Concordia University Wisconsin

Concordia University Wisconsin is a higher education institution and an affiliate of the ten-member Concordia University System, which is operated by the second-largest Lutheran church body in the United States, the Lutheran Church-Missouri Synod (LCMS).

The University is a co-educational, NCA-accredited University with 48 undergraduate education programs and eight graduate programs.

The University’s mission statement reads: “Concordia University Wisconsin is a Lutheran higher education community committed to helping students develop in mind, body, and spirit for service to Christ in the Church and the world.”

Mascot: Freddy the Falcon


The University is located in Mequon, Wisconsin, a city of just over 20,000 citizens about fifteen minutes north of Milwaukee. Residing on the shore of Lake Michigan, the University owns a 155-acre campus with over 3.5 miles of halls. – the official website.

Address and Contacts

Concordia Wisconsin Campus
12800 N Lake Shore Drive
Mequon, WI 53097

Phones: 262.243.5700 / 1.888.628.9472


Concordia University Wisconsin was opened in 1881 at Trinity Lutheran Church in downtown Milwaukee, Wisconsin. Classes were taught in the basement of the building, with only 13 students in attendance. One year later, the college, known then as Concordia College, purchased nearby land to install a permanent facility.

Purchase of Current Facility

The current location of Concordia University Wisconsin was formerly a Roman Catholic nunnery owned and operated by the School Sisters of Notre Dame in affiliation with the Roman Catholic Church.

In the early 1980s, the School Sisters of Notre Dame sought out buyers for their facility. Among those who offered to buy the school were Concordia College of Milwaukee and the State of Wisconsin, which was considering using the facility for a penitentiary. It was rumored that the School Sisters also received offers from a more theologically-contemporary church, but refused the offer on the basis of their liberal liturgical heritage. The Sisters, desiring to preserve their religious heritage, decided to accept a reduced offer from the liturgically more traditional Lutheran Chruch–Missouri Synod’s Concordia College.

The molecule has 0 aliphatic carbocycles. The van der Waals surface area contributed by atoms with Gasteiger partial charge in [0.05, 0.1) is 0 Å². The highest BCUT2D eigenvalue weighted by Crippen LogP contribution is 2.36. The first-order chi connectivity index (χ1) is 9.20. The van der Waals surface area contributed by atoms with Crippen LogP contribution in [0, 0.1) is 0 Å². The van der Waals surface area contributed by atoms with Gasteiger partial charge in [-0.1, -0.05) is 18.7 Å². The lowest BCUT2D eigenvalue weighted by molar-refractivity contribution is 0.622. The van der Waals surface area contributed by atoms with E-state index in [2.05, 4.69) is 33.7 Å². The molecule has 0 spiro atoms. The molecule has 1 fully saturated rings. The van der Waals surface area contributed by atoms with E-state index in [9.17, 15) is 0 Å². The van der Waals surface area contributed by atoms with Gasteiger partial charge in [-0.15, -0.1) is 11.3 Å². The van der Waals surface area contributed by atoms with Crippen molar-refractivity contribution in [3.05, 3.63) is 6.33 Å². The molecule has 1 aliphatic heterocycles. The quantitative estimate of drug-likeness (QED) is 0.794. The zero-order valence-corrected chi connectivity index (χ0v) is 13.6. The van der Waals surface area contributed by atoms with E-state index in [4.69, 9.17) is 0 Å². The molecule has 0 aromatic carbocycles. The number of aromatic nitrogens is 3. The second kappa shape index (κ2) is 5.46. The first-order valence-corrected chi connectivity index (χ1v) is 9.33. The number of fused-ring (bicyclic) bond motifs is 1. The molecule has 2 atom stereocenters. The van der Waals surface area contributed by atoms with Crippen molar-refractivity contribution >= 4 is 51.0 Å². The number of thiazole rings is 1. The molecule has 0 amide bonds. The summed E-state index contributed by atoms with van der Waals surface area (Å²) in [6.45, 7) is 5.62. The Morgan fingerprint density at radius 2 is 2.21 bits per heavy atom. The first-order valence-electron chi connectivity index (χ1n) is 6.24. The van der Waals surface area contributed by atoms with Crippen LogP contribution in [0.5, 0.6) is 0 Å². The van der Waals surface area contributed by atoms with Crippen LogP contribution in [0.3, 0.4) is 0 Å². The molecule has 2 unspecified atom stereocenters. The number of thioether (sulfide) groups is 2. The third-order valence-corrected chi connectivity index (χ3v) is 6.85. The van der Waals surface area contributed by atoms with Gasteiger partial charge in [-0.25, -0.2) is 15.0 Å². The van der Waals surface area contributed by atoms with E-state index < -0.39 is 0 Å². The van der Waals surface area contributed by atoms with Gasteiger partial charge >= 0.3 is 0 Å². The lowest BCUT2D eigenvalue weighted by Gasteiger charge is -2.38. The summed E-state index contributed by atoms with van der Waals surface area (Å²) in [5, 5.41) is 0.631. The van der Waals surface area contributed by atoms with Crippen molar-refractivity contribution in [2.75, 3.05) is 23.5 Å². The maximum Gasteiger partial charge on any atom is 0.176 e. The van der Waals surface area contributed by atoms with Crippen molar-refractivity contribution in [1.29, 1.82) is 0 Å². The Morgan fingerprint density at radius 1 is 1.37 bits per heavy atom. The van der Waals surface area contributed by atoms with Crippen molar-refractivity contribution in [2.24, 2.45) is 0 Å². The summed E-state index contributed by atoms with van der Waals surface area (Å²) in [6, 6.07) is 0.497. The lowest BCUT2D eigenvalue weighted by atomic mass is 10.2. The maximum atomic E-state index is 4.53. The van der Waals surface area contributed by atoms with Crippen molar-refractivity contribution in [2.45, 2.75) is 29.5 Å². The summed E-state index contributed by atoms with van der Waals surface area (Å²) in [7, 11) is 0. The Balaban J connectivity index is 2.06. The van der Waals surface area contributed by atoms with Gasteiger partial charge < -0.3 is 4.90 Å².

Growth in Class

Seeing an opportunity for growth, the College asked its Missouri Synod to become a four-year institution for its programs in engineering, social work, teacher education, and nursing. In 1978, the request was approved.

On August 27, 1989, the college sought from the Board of Regents approval to gain university status. The Board approved the request, making Concordia University Wisconsin the first among the ten colleges of the Concordia University System to achieve this standing.


Following the installment of current president Rev. Dr. Patrick Ferry, the University saw tremendous growth in enrollment. In less than ten years, the University nearly doubled the size of its undergraduate student body to approximately 1,600. Also expanded were its adult education programs, which soon became among the largest in Lutheran higher education. As of its 125th academic year (2005-2006), Concordia University Wisconsin became the largest Lutheran school by enrollment in the United States.

School Presidents

Rev. Christoph Henry Loeber. 1885, installed.
Rev. Max Albrecht. 1893, installed.
Rev. G. Christian Barth. 1912, installed.
Dr. Walter W. Stuenkel. 1953, installed.
Dr. Wilbert Rosin. 1977, installed.
Rev. Dr. R. John Buuck. 1979, installed.
Rev. Dr. Patrick Ferry. 1997, installed.
Patrick T. Ferry – installed 1997 (current president).

Student Publications

Concordia University Wisconsin is home to several student publications. Among the most read are the University’s official student newspaper, The Concordia Beacon, which was founded in 1984. Prior to the Beacon’s first publication in 1984, The Courier was the official student newspaper.

The University also has many unofficial publications, such as the controversial The Shadow newspaper, which is a fictional satire that prints “whenever it wants.” The paper has been criticized for its views on administrative decisions.